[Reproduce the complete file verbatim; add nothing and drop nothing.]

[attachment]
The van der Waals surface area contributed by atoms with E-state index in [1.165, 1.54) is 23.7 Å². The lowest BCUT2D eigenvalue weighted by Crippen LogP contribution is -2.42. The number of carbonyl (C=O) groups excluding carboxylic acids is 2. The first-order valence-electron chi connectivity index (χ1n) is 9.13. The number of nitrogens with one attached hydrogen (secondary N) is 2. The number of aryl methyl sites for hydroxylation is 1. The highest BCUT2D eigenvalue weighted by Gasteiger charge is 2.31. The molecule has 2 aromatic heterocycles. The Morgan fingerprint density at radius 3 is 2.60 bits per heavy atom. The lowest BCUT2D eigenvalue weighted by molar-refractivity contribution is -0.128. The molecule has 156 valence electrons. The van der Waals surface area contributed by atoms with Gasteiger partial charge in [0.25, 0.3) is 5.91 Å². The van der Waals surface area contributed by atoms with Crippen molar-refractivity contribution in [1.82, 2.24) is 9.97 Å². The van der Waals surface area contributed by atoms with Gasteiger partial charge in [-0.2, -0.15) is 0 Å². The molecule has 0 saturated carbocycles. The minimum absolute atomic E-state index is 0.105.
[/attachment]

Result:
The van der Waals surface area contributed by atoms with E-state index in [1.165, 1.54) is 23.7 Å². The lowest BCUT2D eigenvalue weighted by Crippen LogP contribution is -2.42. The number of carbonyl (C=O) groups excluding carboxylic acids is 2. The first-order valence-electron chi connectivity index (χ1n) is 9.13. The number of nitrogens with one attached hydrogen (secondary N) is 2. The number of aryl methyl sites for hydroxylation is 1. The highest BCUT2D eigenvalue weighted by Gasteiger charge is 2.31. The molecule has 2 aromatic heterocycles. The Morgan fingerprint density at radius 3 is 2.60 bits per heavy atom. The lowest BCUT2D eigenvalue weighted by molar-refractivity contribution is -0.128. The molecule has 156 valence electrons. The van der Waals surface area contributed by atoms with Gasteiger partial charge in [0.25, 0.3) is 5.91 Å². The van der Waals surface area contributed by atoms with Crippen molar-refractivity contribution in [1.82, 2.24) is 9.97 Å². The van der Waals surface area contributed by atoms with Gasteiger partial charge in [-0.2, -0.15) is 0 Å². The molecule has 0 saturated carbocycles. The minimum absolute atomic E-state index is 0.105.